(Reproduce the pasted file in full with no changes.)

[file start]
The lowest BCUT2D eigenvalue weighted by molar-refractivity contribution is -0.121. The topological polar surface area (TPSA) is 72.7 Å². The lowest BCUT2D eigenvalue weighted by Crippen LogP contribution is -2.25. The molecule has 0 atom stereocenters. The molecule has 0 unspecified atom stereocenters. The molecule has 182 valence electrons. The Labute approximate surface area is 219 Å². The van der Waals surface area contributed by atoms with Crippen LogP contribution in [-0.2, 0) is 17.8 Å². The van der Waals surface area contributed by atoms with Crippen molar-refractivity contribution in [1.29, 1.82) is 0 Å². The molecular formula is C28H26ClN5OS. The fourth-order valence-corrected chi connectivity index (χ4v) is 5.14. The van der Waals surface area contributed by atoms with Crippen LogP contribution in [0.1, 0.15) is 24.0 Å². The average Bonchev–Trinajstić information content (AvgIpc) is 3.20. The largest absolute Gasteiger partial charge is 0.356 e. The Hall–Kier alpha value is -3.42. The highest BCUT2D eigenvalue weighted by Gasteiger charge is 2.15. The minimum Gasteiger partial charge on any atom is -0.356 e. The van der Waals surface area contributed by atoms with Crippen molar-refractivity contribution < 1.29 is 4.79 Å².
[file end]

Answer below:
The lowest BCUT2D eigenvalue weighted by molar-refractivity contribution is -0.121. The topological polar surface area (TPSA) is 72.7 Å². The lowest BCUT2D eigenvalue weighted by Crippen LogP contribution is -2.25. The molecule has 0 atom stereocenters. The molecule has 0 unspecified atom stereocenters. The molecule has 182 valence electrons. The Labute approximate surface area is 219 Å². The van der Waals surface area contributed by atoms with Crippen LogP contribution in [-0.2, 0) is 17.8 Å². The van der Waals surface area contributed by atoms with Crippen molar-refractivity contribution in [1.29, 1.82) is 0 Å². The molecular formula is C28H26ClN5OS. The fourth-order valence-corrected chi connectivity index (χ4v) is 5.14. The van der Waals surface area contributed by atoms with Crippen LogP contribution in [0.1, 0.15) is 24.0 Å². The average Bonchev–Trinajstić information content (AvgIpc) is 3.20. The largest absolute Gasteiger partial charge is 0.356 e. The Hall–Kier alpha value is -3.42. The highest BCUT2D eigenvalue weighted by Gasteiger charge is 2.15. The minimum Gasteiger partial charge on any atom is -0.356 e. The van der Waals surface area contributed by atoms with Crippen molar-refractivity contribution < 1.29 is 4.79 Å².